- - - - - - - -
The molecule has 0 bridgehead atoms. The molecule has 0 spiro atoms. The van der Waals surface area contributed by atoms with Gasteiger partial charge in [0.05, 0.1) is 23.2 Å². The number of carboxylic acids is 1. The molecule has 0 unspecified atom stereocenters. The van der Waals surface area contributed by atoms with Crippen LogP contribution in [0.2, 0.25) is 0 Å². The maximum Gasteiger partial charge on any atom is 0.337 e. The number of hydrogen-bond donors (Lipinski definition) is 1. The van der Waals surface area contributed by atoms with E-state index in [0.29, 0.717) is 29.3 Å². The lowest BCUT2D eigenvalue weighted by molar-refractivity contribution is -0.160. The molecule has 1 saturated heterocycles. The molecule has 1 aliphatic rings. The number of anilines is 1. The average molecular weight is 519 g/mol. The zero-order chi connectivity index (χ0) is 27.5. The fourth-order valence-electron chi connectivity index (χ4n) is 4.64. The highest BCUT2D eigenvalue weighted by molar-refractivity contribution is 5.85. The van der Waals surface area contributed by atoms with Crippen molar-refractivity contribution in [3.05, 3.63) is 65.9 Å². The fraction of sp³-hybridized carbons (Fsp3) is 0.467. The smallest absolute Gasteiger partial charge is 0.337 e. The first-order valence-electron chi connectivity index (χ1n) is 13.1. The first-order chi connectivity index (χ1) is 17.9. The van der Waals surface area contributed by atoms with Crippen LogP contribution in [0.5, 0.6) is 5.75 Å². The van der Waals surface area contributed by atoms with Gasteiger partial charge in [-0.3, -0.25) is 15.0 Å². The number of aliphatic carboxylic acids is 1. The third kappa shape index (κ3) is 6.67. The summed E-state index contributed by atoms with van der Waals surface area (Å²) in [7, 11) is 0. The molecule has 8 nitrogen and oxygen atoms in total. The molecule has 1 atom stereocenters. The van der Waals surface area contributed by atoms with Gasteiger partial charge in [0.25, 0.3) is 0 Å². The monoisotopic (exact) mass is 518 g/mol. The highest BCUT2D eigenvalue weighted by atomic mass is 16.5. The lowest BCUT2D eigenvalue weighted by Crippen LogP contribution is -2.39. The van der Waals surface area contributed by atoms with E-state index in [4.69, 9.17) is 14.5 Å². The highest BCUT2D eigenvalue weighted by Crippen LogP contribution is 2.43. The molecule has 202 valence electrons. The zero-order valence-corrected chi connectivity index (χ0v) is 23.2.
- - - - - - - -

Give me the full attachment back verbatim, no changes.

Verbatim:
The molecule has 0 bridgehead atoms. The molecule has 0 spiro atoms. The van der Waals surface area contributed by atoms with Gasteiger partial charge in [0.05, 0.1) is 23.2 Å². The number of carboxylic acids is 1. The molecule has 0 unspecified atom stereocenters. The van der Waals surface area contributed by atoms with Crippen LogP contribution in [0.2, 0.25) is 0 Å². The maximum Gasteiger partial charge on any atom is 0.337 e. The number of hydrogen-bond donors (Lipinski definition) is 1. The van der Waals surface area contributed by atoms with E-state index in [0.29, 0.717) is 29.3 Å². The lowest BCUT2D eigenvalue weighted by molar-refractivity contribution is -0.160. The molecule has 1 saturated heterocycles. The molecule has 1 aliphatic rings. The number of anilines is 1. The average molecular weight is 519 g/mol. The zero-order chi connectivity index (χ0) is 27.5. The fourth-order valence-electron chi connectivity index (χ4n) is 4.64. The highest BCUT2D eigenvalue weighted by molar-refractivity contribution is 5.85. The van der Waals surface area contributed by atoms with Crippen molar-refractivity contribution in [3.05, 3.63) is 65.9 Å². The fraction of sp³-hybridized carbons (Fsp3) is 0.467. The smallest absolute Gasteiger partial charge is 0.337 e. The first-order valence-electron chi connectivity index (χ1n) is 13.1. The first-order chi connectivity index (χ1) is 17.9. The van der Waals surface area contributed by atoms with Crippen LogP contribution in [0.5, 0.6) is 5.75 Å². The van der Waals surface area contributed by atoms with Gasteiger partial charge in [-0.3, -0.25) is 15.0 Å². The number of aliphatic carboxylic acids is 1. The third kappa shape index (κ3) is 6.67. The summed E-state index contributed by atoms with van der Waals surface area (Å²) in [7, 11) is 0. The molecule has 8 nitrogen and oxygen atoms in total. The molecule has 1 atom stereocenters. The van der Waals surface area contributed by atoms with Gasteiger partial charge in [0.25, 0.3) is 0 Å². The monoisotopic (exact) mass is 518 g/mol. The highest BCUT2D eigenvalue weighted by atomic mass is 16.5. The lowest BCUT2D eigenvalue weighted by Crippen LogP contribution is -2.39. The van der Waals surface area contributed by atoms with E-state index in [4.69, 9.17) is 14.5 Å². The highest BCUT2D eigenvalue weighted by Crippen LogP contribution is 2.43. The molecule has 202 valence electrons. The zero-order valence-corrected chi connectivity index (χ0v) is 23.2.